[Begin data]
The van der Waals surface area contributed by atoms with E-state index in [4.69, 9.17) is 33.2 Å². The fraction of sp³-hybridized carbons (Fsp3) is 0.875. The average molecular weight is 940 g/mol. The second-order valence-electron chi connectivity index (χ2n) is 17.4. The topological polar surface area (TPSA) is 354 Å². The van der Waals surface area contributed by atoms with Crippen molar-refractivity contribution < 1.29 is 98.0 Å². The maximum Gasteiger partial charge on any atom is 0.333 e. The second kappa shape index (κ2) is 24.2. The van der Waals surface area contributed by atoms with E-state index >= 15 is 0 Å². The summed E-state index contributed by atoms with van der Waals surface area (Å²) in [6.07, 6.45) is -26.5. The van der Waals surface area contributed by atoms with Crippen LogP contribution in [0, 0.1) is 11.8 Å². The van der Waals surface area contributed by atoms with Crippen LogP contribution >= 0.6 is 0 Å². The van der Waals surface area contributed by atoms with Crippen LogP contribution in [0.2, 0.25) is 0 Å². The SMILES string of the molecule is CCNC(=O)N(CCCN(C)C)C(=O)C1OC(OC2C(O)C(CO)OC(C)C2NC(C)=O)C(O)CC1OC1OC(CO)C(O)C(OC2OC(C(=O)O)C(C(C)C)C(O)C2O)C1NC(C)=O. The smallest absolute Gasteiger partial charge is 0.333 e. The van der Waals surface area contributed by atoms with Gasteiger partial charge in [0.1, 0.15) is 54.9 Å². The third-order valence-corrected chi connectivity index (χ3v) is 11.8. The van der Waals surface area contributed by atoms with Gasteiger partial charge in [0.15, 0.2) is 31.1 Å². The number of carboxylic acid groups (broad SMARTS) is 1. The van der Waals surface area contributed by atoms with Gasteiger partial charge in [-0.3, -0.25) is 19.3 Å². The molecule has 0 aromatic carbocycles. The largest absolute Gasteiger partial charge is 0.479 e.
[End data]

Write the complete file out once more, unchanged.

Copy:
The van der Waals surface area contributed by atoms with E-state index in [4.69, 9.17) is 33.2 Å². The fraction of sp³-hybridized carbons (Fsp3) is 0.875. The average molecular weight is 940 g/mol. The second-order valence-electron chi connectivity index (χ2n) is 17.4. The topological polar surface area (TPSA) is 354 Å². The van der Waals surface area contributed by atoms with Crippen molar-refractivity contribution < 1.29 is 98.0 Å². The maximum Gasteiger partial charge on any atom is 0.333 e. The second kappa shape index (κ2) is 24.2. The van der Waals surface area contributed by atoms with E-state index >= 15 is 0 Å². The summed E-state index contributed by atoms with van der Waals surface area (Å²) in [6.07, 6.45) is -26.5. The van der Waals surface area contributed by atoms with Crippen LogP contribution in [0, 0.1) is 11.8 Å². The van der Waals surface area contributed by atoms with Crippen LogP contribution >= 0.6 is 0 Å². The van der Waals surface area contributed by atoms with Crippen LogP contribution in [0.2, 0.25) is 0 Å². The SMILES string of the molecule is CCNC(=O)N(CCCN(C)C)C(=O)C1OC(OC2C(O)C(CO)OC(C)C2NC(C)=O)C(O)CC1OC1OC(CO)C(O)C(OC2OC(C(=O)O)C(C(C)C)C(O)C2O)C1NC(C)=O. The smallest absolute Gasteiger partial charge is 0.333 e. The van der Waals surface area contributed by atoms with Gasteiger partial charge in [0.1, 0.15) is 54.9 Å². The third-order valence-corrected chi connectivity index (χ3v) is 11.8. The van der Waals surface area contributed by atoms with Gasteiger partial charge in [0.15, 0.2) is 31.1 Å². The number of carboxylic acid groups (broad SMARTS) is 1. The van der Waals surface area contributed by atoms with Gasteiger partial charge in [-0.3, -0.25) is 19.3 Å². The molecule has 0 aromatic carbocycles. The largest absolute Gasteiger partial charge is 0.479 e.